Cigar news you can use: The view from New England

Postscripts: Nothing says social distancing quite like a hand-rolled cigar





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Quinn Colson, the former U.S. Army Ranger come home to clean up his corruption-giddy rural Mississippi county, is the hero in a series of richly regional mysteries by Ace Atkins, and displays the usual honorable qualities as well as one endearingly human habit: He smokes cigars.

Not just any cigar, however. None of the Swisher Sweets, White Owl or Dutch Master hokum, or Macanudo or Nat Sherman or Rocky Patel, for that matter, though, indeed, in this realm of indulgence, to each his or her own. Quinn Colson likes genuine hand-rolled sticks of tasteful vintage, and, in particular — and I am ever grateful to Atkins for leading me there — the Drew Estate’s classy line called Liga Privada.

For the record, in the earlier Colson novels, our hero also liked La Gloria Cubana, another serious smoke, but for my money not as uniformly smooth as a Liga Privada T 52 corona. (How unfortunate to see the name of a popular cigar size and shape — corona — co-opted by COVID-19.)

Now those who indulge understand that Swisher International, top purveyor of the machine-mades, acquired Drew Estate, with its Nicaragua production operations, several years ago, but did not mess with the prized Liga Privada.

I bring this up because nothing says social distancing quite like smoking a cigar.

Nevertheless, like oases in a desert of banished pleasures, cigar lounges, with their comfy chairs, propeller-scale circulation and filter systems, top-shelf spirits and worthy walk-in humidors have been emerging in these parts, and we only hope they weather the ongoing privations.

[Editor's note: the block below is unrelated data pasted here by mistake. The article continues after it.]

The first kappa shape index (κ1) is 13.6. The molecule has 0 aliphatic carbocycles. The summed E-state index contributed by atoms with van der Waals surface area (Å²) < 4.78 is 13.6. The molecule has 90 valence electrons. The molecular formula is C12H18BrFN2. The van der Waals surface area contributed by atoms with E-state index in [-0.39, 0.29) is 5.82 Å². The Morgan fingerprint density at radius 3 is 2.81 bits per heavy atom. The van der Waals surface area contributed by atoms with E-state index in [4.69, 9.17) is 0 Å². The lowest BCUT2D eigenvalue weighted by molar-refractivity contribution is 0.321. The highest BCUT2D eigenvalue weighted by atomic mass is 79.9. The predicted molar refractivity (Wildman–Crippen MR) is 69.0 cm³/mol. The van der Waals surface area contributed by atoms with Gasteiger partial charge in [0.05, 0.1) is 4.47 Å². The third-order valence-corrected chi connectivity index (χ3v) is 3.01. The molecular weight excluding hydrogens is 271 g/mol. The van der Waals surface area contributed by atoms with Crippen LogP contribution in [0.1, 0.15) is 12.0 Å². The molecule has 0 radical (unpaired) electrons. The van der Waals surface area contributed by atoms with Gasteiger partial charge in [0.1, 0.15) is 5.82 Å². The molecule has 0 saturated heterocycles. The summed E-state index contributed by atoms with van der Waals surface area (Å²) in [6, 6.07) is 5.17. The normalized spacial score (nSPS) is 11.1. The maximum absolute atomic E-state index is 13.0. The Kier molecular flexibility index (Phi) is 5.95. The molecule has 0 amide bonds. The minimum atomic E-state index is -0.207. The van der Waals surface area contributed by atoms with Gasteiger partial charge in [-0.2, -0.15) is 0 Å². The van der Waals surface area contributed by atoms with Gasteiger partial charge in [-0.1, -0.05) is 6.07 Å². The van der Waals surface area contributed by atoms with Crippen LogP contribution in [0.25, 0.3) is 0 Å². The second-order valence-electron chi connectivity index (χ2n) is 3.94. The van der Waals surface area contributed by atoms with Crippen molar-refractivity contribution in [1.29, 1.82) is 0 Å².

Yes, I am a smoker, though lately a dilettante, maybe a cigar a day. Since the ban, decades ago, on smoking in newsrooms took hold, I abandoned the most pleasing by far of American cigarettes, Lucky Strike, and eventually settled down to a daily meditation with cigars.

And, oh, I’ve been around. I have invested (other verbs may be more applicable, but I’m defending the faith) thousands, literally, pursuing those hand-made stogies (Connecticut wrapper, Cuban seed, Central American filler, etc. etc.) that burn honestly to the nib, don’t befoul the experience with boring or indifferent rolling and stale mechanical taste, and in fact, don’t cost a paycheck in a privileged but willing society that generally abides by the rule you get what you pay for.

You do pay. But a good smoke is a good smoke, and the best will burn for close to an hour.

I also will fess up to being a reformed mail order shopper, usually favoring J & R Cigars, based in North Carolina, for my bundle or box purchases, until I came to understand that the benefits of buying retail outweigh the savings of online. To wit, these cigar bars and lounges are vital to the well-being of adults who desire spiritual camaraderie in a hostile world and the leisure of a fine smoke in friendly company.

In this region, we have the upstairs at Thames River Greenery in New London; Cigar Store & More in Center Groton; Vintage Cigar Lounge & Club in downtown Westerly and recently in Charlestown; Richmond Smoke; Mr. J’s Havana Shop in Coventry; Regency Cigar Emporium in East Greenwich and a few more in Providence, and, for those bound for New Hampshire, as I am from time to grandfatherly time, Federal Cigar in downtown Portsmouth.

Generally, they invite memberships and offer personal lockers and discounts for members. Greg Williams, co-owner of the Westerly and Charlestown lounges, told me the other day that close to a third of the memberships at Vintage in Westerly belong to women.

This is the fifth year that Vintage Cigar Lounge will be the vendor at the annual Holy Smoke Cigar Dinner at Enders Island, the Edmundite retreat off the coast of Masons Island in Mystic, though the hugely popular event usually staged in the summer has been pushed back to September because of the coronavirus.

Since the quarantines and lockdowns set in, these cigar refuges have done their best to remain open for retail while prohibiting staying around to smoke or drink.

One note of pragmatic caution for the uninitiated: Though the air circulation, filtering and suction systems do what they are designed to do to keep the smoke drifting upwards, it is best not to wear sweaters, which tend to absorb and carry the redolence of this most pleasurable experience home with the patron and to, perhaps, a still less than appreciative spouse.

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